When 18 crew members on the Coast Guard cutter Munro were sidelined by the novel coronavirus (COVID-19) just before the ship was due to leave on deployment several months ago, the ship’s commanding officer, Capt. Blake Novak, turned to the Coast Guard Academy.
The deployment couldn’t be delayed. The Munro needed to get to Alaska because “we were the only ship scheduled to be on the maritime boundary line between the U.S. and Russia to help regulate the fishing industry and ensure border protection for national security,” Novak said.
So he called up Capt. Rick Wester, then the commandant of cadets at the academy, who said he could have a group of third-class cadets ready in less than two days. They had just returned to campus after finishing their first year at the academy remotely from home due to the coronavirus pandemic.
“In the span of three days, we went from being at home to being back at the academy to being in Alameda,” said third-class Cadet Joram Stith, 19, of Pittsburgh, who was among those sent to the Munro.
“They were very green,” Novak said of the third-class cadets. “They were excited and very nervous.”
Novak didn’t need skilled labor — the sidelined crew members were junior enlisted members in the Coast Guard — he needed young people to steer the 4,000-ton ship, serve as lookouts, be line handlers on deck and help out in the galley feeding the crew. And the third-class cadets filled those roles.
“They were essential personnel,” Novak said. “Under normal circumstances, they would’ve arrived to the ship and been extras. In this case, we needed them to do the missions.”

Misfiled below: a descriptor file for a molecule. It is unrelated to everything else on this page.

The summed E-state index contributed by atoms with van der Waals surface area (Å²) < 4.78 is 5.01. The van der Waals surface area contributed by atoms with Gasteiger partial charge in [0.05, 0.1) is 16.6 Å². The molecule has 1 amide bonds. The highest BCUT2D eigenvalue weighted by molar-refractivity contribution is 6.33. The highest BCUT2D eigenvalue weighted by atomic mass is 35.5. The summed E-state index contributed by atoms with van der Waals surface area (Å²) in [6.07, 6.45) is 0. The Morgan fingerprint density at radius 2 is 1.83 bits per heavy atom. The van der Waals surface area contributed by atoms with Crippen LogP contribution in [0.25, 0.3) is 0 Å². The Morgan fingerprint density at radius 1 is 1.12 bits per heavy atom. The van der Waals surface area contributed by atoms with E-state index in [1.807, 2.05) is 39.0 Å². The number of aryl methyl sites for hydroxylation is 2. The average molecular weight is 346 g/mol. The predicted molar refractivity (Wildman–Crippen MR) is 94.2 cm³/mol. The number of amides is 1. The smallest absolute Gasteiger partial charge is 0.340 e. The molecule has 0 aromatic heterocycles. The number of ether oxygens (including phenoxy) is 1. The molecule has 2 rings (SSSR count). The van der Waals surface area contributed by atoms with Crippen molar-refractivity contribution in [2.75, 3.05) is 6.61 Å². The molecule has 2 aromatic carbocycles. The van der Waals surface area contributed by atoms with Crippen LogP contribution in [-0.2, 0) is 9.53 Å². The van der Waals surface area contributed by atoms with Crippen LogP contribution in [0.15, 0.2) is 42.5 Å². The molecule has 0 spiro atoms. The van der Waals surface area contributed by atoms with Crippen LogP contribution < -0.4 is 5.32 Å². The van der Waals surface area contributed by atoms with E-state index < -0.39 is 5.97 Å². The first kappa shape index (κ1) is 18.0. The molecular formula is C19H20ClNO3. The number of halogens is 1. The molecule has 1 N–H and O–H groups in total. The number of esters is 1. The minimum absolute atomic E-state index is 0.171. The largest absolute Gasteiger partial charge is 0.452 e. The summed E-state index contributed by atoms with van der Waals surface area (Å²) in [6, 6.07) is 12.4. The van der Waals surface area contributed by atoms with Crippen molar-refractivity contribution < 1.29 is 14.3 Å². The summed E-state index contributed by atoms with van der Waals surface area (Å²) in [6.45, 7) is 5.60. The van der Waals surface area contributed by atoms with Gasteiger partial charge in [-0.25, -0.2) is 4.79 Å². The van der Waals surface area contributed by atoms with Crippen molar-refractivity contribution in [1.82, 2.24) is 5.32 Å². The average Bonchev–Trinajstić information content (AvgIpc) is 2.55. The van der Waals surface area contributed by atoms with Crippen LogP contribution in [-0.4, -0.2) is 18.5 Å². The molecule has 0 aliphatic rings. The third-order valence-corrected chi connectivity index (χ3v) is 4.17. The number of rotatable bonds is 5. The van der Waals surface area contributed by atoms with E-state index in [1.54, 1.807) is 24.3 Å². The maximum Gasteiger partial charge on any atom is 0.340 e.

Third-class cadet Branyelle Carillo, 20, of Aberdeen, Md., put it this way: The crew "understood that they needed us and we needed them, so it was more like we worked as a team versus were just here as a summer assignment."
The third-class cadets joined several first-class cadets, who were already assigned to the Munro as part of their summer training. Fifteen cadets in total — nine women and six men — were sent to the ship, which is based in Alameda, Calif.
The Munro, one of the largest ships in the Coast Guard with a permanent crew of 145 people, returned to Alameda on Sept. 7 following the three month, multi-mission patrol, which began in the Bering Sea in the Northern Pacific Ocean and ended with the Rim of the Pacific Exercise, the world's largest international maritime warfare exercise, in the waters around the Hawaiian Islands.
Some of the cadets’ peers were not afforded the same experience this summer. Given the coronavirus, many assignments were switched at the last minute, and in some cases, cadets reported to ships that were in dry dock undergoing maintenance.
“We were very fortunate to be able to get underway and participate in these missions and see the operational Coast Guard from that perspective,” said first-class Cadet Jordan Park, 21, of Groton.
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